Do them a favor. Show your appreciation by walking to the trash can and throwing out the wrappers. It’s not that hard.
I think this one’s pretty self-explanatory. Magic is the best game there is––but it’s still just a game. Just go and have some fun. If you win, you win, and if you lose, you lose. The most important part is having a good time.
Have any amazing prerelease stories? Did you flip your Westvale Abbey into Ormendahl? Did you make a successful investigate deck? Did you kill someone with Triskaidekaphobia? Tell us your prerelease story in the comments below!
by Bruce Gray
This is going to be a bit of a departure for me. Usually I spit out some new janky brews, or crack a pack and check out the art. Today I am going to focus on how we, as players, treat each other when we play and why we can’t avoid being salty when we lose. I’m not going to propose any great solutions, but I hope to provide a little food for thought and perhaps urge each of us to be just a little kinder when we sit down to play. I think a little Magic the Gathering etiquette is order.
In one of the many online forums that I routinely check out I came across the story of a player out at his local LGS on the weekend. They were playing in a Standard tournament of some sorts and he was playing Dark Jeskai, one of the premiere decks of the format right now. His opponent was on some sort of a home brew and took game 1. However, the player on the Dark Jeskai deck side boarded correctly for the match-up and won games 2 and 3. At the the end of the match the losing player said some hurtful things and really demonstrated their “salt”. Now, for those new to Magic, “salt” is the common term given to being particularly unhappy and/or grouchy about the eventual outcome of the game. It could be anything from some sour comments, refusing to shake hands, telling your opponent that they were lucky, insults, to name a few.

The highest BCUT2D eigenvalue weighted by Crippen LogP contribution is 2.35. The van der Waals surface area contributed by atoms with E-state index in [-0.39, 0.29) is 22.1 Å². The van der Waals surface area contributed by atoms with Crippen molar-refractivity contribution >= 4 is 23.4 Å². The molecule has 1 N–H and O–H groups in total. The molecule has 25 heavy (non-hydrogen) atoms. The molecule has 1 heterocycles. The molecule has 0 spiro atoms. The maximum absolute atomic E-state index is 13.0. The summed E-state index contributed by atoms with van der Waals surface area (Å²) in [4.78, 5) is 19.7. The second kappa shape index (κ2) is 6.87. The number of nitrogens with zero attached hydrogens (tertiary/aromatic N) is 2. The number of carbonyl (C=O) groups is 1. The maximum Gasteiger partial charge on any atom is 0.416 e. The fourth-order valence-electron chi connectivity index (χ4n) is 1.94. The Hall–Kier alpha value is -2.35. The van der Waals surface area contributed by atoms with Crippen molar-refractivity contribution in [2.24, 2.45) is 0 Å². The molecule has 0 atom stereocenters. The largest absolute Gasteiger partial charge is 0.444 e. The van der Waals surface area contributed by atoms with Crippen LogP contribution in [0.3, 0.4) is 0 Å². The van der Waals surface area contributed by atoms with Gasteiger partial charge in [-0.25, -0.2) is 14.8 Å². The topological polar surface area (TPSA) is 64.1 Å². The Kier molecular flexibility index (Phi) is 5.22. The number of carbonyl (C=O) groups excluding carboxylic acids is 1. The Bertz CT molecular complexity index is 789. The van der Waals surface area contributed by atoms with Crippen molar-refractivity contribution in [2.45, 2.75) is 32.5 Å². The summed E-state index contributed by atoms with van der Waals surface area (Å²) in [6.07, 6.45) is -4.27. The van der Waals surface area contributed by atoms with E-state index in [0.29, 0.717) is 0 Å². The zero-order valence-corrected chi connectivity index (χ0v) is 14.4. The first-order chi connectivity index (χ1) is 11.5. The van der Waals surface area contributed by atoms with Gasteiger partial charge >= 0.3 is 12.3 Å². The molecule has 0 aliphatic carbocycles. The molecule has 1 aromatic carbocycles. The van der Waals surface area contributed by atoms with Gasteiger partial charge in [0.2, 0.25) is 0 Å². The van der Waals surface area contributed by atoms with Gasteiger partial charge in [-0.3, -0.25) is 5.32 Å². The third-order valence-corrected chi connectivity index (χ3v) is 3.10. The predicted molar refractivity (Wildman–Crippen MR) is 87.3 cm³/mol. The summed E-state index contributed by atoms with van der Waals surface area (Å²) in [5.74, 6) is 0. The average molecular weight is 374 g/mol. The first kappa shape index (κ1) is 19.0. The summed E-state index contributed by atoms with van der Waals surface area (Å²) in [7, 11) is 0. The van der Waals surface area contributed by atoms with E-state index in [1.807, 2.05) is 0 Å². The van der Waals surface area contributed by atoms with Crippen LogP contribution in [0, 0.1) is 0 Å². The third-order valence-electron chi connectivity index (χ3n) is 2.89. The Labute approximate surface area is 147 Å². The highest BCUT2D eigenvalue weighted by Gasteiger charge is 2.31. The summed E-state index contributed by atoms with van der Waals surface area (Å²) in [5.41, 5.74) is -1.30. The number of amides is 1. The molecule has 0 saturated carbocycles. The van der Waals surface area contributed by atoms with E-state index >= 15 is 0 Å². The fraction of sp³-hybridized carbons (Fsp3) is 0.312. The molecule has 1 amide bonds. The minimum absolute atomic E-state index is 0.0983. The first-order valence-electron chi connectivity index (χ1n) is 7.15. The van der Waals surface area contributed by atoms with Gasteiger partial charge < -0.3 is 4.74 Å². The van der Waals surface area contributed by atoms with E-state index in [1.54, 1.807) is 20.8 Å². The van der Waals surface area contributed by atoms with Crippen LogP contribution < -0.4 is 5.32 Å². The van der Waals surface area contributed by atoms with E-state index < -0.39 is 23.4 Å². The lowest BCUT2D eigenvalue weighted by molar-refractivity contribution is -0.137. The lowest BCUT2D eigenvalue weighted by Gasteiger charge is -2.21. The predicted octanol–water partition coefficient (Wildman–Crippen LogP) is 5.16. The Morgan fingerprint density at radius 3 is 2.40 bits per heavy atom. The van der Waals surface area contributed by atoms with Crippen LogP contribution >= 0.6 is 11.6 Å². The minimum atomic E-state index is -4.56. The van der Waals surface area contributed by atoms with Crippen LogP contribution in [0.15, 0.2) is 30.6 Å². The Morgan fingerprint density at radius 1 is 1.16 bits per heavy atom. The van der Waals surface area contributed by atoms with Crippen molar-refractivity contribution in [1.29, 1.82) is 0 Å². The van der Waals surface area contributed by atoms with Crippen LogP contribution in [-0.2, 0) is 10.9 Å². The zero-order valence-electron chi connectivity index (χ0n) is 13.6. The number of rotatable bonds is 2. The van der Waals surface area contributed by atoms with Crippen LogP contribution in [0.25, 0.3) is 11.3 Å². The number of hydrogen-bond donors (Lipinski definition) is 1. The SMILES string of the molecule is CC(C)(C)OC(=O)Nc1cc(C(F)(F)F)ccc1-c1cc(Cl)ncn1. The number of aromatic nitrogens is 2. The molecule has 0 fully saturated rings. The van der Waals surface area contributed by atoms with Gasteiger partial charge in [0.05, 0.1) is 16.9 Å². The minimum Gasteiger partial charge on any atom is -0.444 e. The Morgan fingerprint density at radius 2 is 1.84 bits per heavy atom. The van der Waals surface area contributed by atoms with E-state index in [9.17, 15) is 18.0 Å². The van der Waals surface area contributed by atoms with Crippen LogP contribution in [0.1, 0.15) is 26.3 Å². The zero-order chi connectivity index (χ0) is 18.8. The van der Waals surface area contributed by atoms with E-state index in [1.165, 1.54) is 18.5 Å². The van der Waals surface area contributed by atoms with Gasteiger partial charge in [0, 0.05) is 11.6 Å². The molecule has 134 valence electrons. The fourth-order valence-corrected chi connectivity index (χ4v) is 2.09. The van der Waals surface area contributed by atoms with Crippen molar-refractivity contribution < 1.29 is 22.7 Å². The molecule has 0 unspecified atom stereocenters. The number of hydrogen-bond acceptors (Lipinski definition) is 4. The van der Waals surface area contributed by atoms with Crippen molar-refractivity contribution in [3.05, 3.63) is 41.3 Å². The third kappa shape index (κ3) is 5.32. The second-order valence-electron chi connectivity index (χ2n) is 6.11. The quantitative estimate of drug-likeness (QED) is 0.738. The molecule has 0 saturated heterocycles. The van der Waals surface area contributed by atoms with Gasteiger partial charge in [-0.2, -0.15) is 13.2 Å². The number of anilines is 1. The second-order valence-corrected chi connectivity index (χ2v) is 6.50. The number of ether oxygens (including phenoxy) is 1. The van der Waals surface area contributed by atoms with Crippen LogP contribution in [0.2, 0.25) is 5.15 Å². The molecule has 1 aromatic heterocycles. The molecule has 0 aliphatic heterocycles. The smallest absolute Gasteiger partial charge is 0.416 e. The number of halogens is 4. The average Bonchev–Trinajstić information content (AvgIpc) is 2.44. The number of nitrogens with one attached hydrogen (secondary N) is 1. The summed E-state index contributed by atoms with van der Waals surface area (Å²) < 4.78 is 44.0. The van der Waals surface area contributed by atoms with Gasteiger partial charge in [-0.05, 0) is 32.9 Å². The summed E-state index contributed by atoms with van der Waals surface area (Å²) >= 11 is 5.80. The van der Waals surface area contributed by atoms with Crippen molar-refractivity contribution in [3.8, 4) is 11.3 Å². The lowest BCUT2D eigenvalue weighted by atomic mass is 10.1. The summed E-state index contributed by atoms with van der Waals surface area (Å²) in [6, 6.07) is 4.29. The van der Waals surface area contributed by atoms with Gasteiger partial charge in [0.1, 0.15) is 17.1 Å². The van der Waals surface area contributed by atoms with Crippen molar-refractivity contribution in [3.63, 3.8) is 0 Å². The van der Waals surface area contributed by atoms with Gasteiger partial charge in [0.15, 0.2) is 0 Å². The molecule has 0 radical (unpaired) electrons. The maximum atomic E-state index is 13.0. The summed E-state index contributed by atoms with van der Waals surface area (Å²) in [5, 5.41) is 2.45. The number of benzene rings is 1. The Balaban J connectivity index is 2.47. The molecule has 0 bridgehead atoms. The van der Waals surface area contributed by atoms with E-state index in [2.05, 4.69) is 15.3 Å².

Now, I hardly know the player who was insulted at the end of the match but I felt like the story proved to be a very interesting exchange if only because it seemed so unwarranted. Sure, we’ve all been a little salty at times, but the exchange recounted by this player seemed like it crossed the line and it got me thinking. Why DO we say such things to each other?
The simple answer is because we are emotional creatures. Humans are defined by our emotions and how we choose to control them. Some people cry when they get emotional. Others get angry. Yet more laugh. Other people do all three, or do none and do something totally different. But we as humans all have emotions and we use these emotions to help us when we act. We can funnel those emotions into energy and heightened states of alertness. We can use those emotions to help us better understand the grief of our family and friends in times of great turmoil. Our emotions can be hugely powerful and immensely useful to us and one of the most important elements in each of our personalities.
However, to claim that we say mean and hurtful things to each other simply on account of our emotions does not do us enough credit. We can control our emotions and harness those powers when it suits us. Heck, as a teacher, I spend a good portion of my day helping young people channel their emotions to help with their learning and to learn how to treat each other in a respectful way. So, I refuse to accept that we let our emotions get the better of us when we play Magic when all day we keep those emotions in check while at school, at work, and even at play. So, what is different about playing Magic that we see and experience such negative sportsmanship?